Babies sometimes develop a flattened head when they're a few months old, usually from sleeping on their back.
It's known as "flat head syndrome" or "moulding" and there are two types – plagiocephaly and brachycephaly (see below).
If a baby has a flattened head, it isn't usually a cause for concern because it will often correct itself over time.
Plagiocephaly and brachycephaly
The two types of flat head syndrome in babies are:
- Plagiocephaly – this is the most common type and occurs when the head is flattened on one side, causing it to look asymmetrical and distorted. For example, the ears may be misaligned and when seen from above the head, looks like a parallelogram.
- Brachycephaly – this is when the back of the head becomes flattened, causing the head to widen. To compensate, the front of the skull sometimes bulges out.
What causes plagiocephaly and brachycephaly?
The skull consists of plates of bone, which start to strengthen and fuse together as a child develops and gets older.
A young baby's skull is still soft enough to be moulded and change shape if there's constant pressure on a particular area of their head.
The following information explains:
- Why some babies are affected.
- What you can do to help correct it.
- The outlook for your child.
Why some babies are affected
A baby's sleeping position is the main cause of plagiocephaly and brachycephaly, although there may be other factors at work.
Plagiocephaly and brachycephaly are often caused by a baby sleeping on their back every night.
Should the back or one side of the baby's head (if their head naturally rolls to the side) be squashed against a firm mattress, the soft bone of their skull can become flattened.
Once their head is flattened, it will automatically stay on the flattened side or roll towards it. This will then become their preferred side for sleeping and for resting their head during the day.
However, don't change your baby's sleeping position from lying on their back at night. It's very important for babies to sleep on their back, because it reduces the risk of sudden infant death syndrome (SIDS).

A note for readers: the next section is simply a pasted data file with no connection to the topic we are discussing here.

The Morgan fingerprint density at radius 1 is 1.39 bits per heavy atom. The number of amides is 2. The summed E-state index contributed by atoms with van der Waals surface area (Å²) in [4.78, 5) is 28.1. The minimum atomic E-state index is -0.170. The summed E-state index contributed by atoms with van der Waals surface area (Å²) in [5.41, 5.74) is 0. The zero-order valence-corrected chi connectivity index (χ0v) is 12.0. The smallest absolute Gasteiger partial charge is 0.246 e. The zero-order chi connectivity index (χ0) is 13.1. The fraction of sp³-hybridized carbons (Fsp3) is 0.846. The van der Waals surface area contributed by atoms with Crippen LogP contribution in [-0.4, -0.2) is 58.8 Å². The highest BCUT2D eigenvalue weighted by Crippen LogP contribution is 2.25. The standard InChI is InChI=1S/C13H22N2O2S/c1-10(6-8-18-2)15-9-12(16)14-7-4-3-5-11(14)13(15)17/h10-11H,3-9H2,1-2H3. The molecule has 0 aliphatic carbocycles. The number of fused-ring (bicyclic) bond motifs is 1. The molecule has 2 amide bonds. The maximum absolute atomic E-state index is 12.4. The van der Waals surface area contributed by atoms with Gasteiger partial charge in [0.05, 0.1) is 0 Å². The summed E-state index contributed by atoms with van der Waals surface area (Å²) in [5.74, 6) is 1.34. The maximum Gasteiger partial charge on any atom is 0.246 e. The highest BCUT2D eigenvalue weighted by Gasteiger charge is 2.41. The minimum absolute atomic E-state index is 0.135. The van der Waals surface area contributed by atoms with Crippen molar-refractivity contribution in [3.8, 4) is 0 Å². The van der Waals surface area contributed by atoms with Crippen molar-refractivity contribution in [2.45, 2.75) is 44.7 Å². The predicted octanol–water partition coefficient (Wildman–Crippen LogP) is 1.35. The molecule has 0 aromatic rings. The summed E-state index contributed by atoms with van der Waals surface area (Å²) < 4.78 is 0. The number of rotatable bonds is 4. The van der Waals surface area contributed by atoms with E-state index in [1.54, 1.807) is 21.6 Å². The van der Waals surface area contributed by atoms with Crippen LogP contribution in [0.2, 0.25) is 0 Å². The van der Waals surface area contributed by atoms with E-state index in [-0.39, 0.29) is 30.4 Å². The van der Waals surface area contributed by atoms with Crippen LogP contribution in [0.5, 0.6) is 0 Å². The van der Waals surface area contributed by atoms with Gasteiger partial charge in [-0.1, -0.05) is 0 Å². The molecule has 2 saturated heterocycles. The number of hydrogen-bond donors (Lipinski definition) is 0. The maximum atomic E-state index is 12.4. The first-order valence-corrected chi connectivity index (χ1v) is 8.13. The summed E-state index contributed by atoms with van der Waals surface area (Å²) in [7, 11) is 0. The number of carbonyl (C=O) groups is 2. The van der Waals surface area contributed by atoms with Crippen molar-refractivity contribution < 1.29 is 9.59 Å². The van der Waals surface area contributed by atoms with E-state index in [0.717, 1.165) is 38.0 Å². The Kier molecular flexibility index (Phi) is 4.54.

Instead, you should change your baby's position during the day, to relieve some pressure from the flattened area (see below).
You can buy specialist curved mattresses that are designed to distribute the weight of a baby’s head over a larger area, so that less pressure is placed on any point of their skull. However, there's a lack of scientific evidence demonstrating that these mattresses are effective in treating or preventing plagiocephaly.
Factors in the womb
Flattening of a baby's skull can sometimes occur in the mother's womb.
There may not be enough amniotic fluid inside the womb to cushion the baby (known as oligohydramnios). This means the baby's head can become temporarily deformed as they travel down the birth canal.
This tends to happen more often in multiple births – for example, when twins squash against each other inside the womb.
Premature babies are more likely to have a deformed skull because they're squeezed through the birth canal when their skulls haven't fully developed (the skull strengthens during the last few weeks of pregnancy).
Babies born prematurely tend to be nursed with their head on the side (alternately), which means they can develop a longer, thin head. As these babies are born early, they also have a longer period of time before they develop head control and are able to spontaneously move their head.
A baby will sometimes have tight muscles in their neck, which prevents them from turning their head a particular way.
This causes them to always rest their head on the other side, flattening it. Physiotherapy can be used to help correct this problem (see below).
A flattened head can sometimes be caused by the bony plates of a baby's skull joining together too early. This is known as craniosynostosis.